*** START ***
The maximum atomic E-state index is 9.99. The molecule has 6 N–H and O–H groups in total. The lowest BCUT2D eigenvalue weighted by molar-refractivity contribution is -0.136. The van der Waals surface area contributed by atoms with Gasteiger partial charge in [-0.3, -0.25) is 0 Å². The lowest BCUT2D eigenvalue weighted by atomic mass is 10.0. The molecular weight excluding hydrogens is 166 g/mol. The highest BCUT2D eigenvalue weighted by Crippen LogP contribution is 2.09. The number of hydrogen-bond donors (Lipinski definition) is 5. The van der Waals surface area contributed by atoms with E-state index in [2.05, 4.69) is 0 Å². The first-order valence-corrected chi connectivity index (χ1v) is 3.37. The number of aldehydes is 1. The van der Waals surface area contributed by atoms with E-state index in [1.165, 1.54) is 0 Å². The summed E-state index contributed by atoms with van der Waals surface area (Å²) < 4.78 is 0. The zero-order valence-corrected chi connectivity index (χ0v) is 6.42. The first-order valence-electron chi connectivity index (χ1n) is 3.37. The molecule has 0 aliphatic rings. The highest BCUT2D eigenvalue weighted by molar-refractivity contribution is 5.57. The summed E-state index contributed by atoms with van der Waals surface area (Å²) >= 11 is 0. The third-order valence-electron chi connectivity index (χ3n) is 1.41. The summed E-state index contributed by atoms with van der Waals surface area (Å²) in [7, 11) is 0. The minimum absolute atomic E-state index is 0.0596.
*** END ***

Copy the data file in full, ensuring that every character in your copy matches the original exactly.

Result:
The maximum atomic E-state index is 9.99. The molecule has 6 N–H and O–H groups in total. The lowest BCUT2D eigenvalue weighted by molar-refractivity contribution is -0.136. The van der Waals surface area contributed by atoms with Gasteiger partial charge in [-0.3, -0.25) is 0 Å². The lowest BCUT2D eigenvalue weighted by atomic mass is 10.0. The molecular weight excluding hydrogens is 166 g/mol. The highest BCUT2D eigenvalue weighted by Crippen LogP contribution is 2.09. The number of hydrogen-bond donors (Lipinski definition) is 5. The van der Waals surface area contributed by atoms with E-state index in [2.05, 4.69) is 0 Å². The first-order valence-corrected chi connectivity index (χ1v) is 3.37. The number of aldehydes is 1. The van der Waals surface area contributed by atoms with E-state index in [1.165, 1.54) is 0 Å². The summed E-state index contributed by atoms with van der Waals surface area (Å²) < 4.78 is 0. The zero-order valence-corrected chi connectivity index (χ0v) is 6.42. The first-order valence-electron chi connectivity index (χ1n) is 3.37. The molecule has 0 aliphatic rings. The highest BCUT2D eigenvalue weighted by molar-refractivity contribution is 5.57. The summed E-state index contributed by atoms with van der Waals surface area (Å²) >= 11 is 0. The third-order valence-electron chi connectivity index (χ3n) is 1.41. The summed E-state index contributed by atoms with van der Waals surface area (Å²) in [7, 11) is 0. The minimum absolute atomic E-state index is 0.0596.